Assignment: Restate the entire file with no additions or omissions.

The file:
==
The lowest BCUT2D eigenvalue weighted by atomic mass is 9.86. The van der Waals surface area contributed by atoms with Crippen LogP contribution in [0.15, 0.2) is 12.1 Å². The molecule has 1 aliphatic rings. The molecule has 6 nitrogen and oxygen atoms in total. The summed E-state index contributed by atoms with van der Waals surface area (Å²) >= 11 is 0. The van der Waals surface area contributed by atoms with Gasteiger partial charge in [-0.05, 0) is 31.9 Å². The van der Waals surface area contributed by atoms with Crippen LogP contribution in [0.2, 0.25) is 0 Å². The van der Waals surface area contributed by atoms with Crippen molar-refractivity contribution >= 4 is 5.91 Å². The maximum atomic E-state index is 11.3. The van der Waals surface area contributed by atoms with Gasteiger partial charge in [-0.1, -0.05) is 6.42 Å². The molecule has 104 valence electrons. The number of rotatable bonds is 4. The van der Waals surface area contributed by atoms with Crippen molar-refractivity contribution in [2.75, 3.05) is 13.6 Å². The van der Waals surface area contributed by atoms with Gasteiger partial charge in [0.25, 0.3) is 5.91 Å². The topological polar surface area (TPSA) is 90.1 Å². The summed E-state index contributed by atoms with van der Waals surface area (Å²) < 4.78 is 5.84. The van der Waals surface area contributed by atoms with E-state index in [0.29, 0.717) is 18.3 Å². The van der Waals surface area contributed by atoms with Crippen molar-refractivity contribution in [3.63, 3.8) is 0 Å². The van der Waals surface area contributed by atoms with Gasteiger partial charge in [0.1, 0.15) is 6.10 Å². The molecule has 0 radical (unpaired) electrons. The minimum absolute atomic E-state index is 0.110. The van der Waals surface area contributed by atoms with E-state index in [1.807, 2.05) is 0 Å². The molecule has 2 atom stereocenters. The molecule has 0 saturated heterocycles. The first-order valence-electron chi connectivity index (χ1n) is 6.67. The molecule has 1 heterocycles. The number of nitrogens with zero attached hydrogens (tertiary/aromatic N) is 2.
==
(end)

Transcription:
The lowest BCUT2D eigenvalue weighted by atomic mass is 9.86. The van der Waals surface area contributed by atoms with Crippen LogP contribution in [0.15, 0.2) is 12.1 Å². The molecule has 1 aliphatic rings. The molecule has 6 nitrogen and oxygen atoms in total. The summed E-state index contributed by atoms with van der Waals surface area (Å²) >= 11 is 0. The van der Waals surface area contributed by atoms with Gasteiger partial charge in [-0.05, 0) is 31.9 Å². The van der Waals surface area contributed by atoms with Crippen LogP contribution in [0.2, 0.25) is 0 Å². The van der Waals surface area contributed by atoms with Crippen molar-refractivity contribution >= 4 is 5.91 Å². The maximum atomic E-state index is 11.3. The van der Waals surface area contributed by atoms with Gasteiger partial charge in [-0.1, -0.05) is 6.42 Å². The molecule has 104 valence electrons. The number of rotatable bonds is 4. The van der Waals surface area contributed by atoms with Crippen molar-refractivity contribution in [2.75, 3.05) is 13.6 Å². The van der Waals surface area contributed by atoms with Gasteiger partial charge in [0.25, 0.3) is 5.91 Å². The topological polar surface area (TPSA) is 90.1 Å². The summed E-state index contributed by atoms with van der Waals surface area (Å²) < 4.78 is 5.84. The van der Waals surface area contributed by atoms with E-state index in [0.29, 0.717) is 18.3 Å². The van der Waals surface area contributed by atoms with Crippen molar-refractivity contribution in [3.63, 3.8) is 0 Å². The van der Waals surface area contributed by atoms with Gasteiger partial charge in [0.1, 0.15) is 6.10 Å². The molecule has 0 radical (unpaired) electrons. The minimum absolute atomic E-state index is 0.110. The van der Waals surface area contributed by atoms with E-state index in [1.807, 2.05) is 0 Å². The molecule has 2 atom stereocenters. The molecule has 0 saturated heterocycles. The first-order valence-electron chi connectivity index (χ1n) is 6.67. The molecule has 1 heterocycles. The number of nitrogens with zero attached hydrogens (tertiary/aromatic N) is 2.